Thursday, December 8, 2011


Greetings Peaksters

      If there is one thing we can all agree on, whether we be  libertarians, Marxists, environmentalists, , gun nuts, vegetarians, occupiers, global warming deniers, whatever   -  it that Economic Growth Is Good.   I think its in the constitution - or maybe the bible?

Of course  there may be variations - green growth, smart growth, clean growth, new growth, and lets not forget -  old growth.  :>)       But, just listen to the politicians, the pundits, the talking heads - its all about growth

       I know its heresy.  But lets do a thought experiment.  Consider the following propositions.

    1.  Economic growth is bad for humans and other living things.
     2. Economic growth cannot be maintained, and will soon cease.

     Now, imagine you met someone who believed one, or both, of those statements.  It would be kind of like talking to a person from outer space.    Now, imagine how public policy debates would be framed, if people came to believe one or both of those statements!

    Here are some interesting perspectives on growth.  Ugo Bardi explains the systems science of economic growth  and the role of money as a catalyst.   Erik Lindberg makes an interesting argument that conservative climate deniers are more reality based than liberal economists, because the conservatives understand that in order to stop global warming, you have to stop growth, something the liberals are unwilling to admit.   Finally Rick Heller shows a way of breaking the underlying addictive mind set that supports the belief in infinite economic growth -  the mental habit of a continual desire for more and more.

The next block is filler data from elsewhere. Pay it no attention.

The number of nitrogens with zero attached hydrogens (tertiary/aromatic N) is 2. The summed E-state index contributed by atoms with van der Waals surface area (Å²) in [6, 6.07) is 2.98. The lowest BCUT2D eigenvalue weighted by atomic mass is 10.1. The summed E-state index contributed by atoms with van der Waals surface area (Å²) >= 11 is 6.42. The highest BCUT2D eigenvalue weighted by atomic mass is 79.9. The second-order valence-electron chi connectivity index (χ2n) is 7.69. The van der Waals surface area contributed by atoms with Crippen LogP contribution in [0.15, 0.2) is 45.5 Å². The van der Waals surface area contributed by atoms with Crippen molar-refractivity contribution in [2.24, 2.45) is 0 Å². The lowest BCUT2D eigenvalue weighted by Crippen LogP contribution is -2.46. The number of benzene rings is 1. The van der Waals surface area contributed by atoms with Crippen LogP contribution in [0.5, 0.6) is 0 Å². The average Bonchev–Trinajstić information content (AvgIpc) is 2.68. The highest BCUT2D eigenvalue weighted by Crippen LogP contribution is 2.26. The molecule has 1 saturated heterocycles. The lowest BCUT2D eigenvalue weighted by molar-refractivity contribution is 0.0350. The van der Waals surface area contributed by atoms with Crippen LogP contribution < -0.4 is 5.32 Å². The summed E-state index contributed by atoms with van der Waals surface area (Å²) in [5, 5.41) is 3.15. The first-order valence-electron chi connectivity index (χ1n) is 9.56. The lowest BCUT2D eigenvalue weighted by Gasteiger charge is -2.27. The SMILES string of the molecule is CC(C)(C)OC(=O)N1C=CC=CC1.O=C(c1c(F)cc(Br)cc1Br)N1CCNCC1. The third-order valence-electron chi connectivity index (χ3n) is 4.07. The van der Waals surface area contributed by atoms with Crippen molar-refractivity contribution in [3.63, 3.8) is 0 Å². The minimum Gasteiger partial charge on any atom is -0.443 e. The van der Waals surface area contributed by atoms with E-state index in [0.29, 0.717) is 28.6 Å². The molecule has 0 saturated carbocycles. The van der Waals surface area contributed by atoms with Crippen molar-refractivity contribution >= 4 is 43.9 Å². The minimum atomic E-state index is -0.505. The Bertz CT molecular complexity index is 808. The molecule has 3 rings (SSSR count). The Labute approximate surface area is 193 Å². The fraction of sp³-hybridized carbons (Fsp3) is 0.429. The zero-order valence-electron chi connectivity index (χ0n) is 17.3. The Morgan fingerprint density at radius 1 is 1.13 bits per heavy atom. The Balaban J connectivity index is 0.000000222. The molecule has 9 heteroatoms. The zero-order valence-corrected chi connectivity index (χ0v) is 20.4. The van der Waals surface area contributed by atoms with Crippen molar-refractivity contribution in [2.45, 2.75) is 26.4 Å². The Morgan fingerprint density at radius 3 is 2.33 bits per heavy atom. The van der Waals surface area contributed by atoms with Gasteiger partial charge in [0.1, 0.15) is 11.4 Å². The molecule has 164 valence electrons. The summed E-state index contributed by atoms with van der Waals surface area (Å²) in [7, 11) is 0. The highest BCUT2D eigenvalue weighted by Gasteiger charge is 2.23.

Why is economic growth so popular?
by Ugo Bardi
< the new Italian Prime Minister, Mr. Mario Monti <> , gave his acceptance speech <>  to the Senate, a few days ago, he used 28 times the term "growth" and not even once terms such as "natural resources" or "energy". He is not alone in neglecting the physical basis of the world's economy: the chorus of economic pundits everywhere in the world is all revolving around this magic world, "growth".  But why? What is that makes this single parameter so special and so beloved?
During the past few years, the financial system gave to the world a clear signal when the prices of all natural commodities spiked up to levels never seen before. If prices are high, then there is a supply problem. Since most of the commodities we use are non-renewable - crude oil, for instance - it is at least reasonable to suppose that we have a depletion problem. Yet, the reaction of leaders, decision makers, and economic pundits of all kinds was - and still is - to ignore the physical basis of the economic system and promote economic growth as the solution to all our problems; the more, the better. But, if depletion is the real problem, it should be obvious that growth can only make it worse. After all, if we grow we consume more resources and that will accelerate depletion. So, why are our leaders so fixated on growth? Can't they understand that it is a colossal mistake? Are they stupid or what?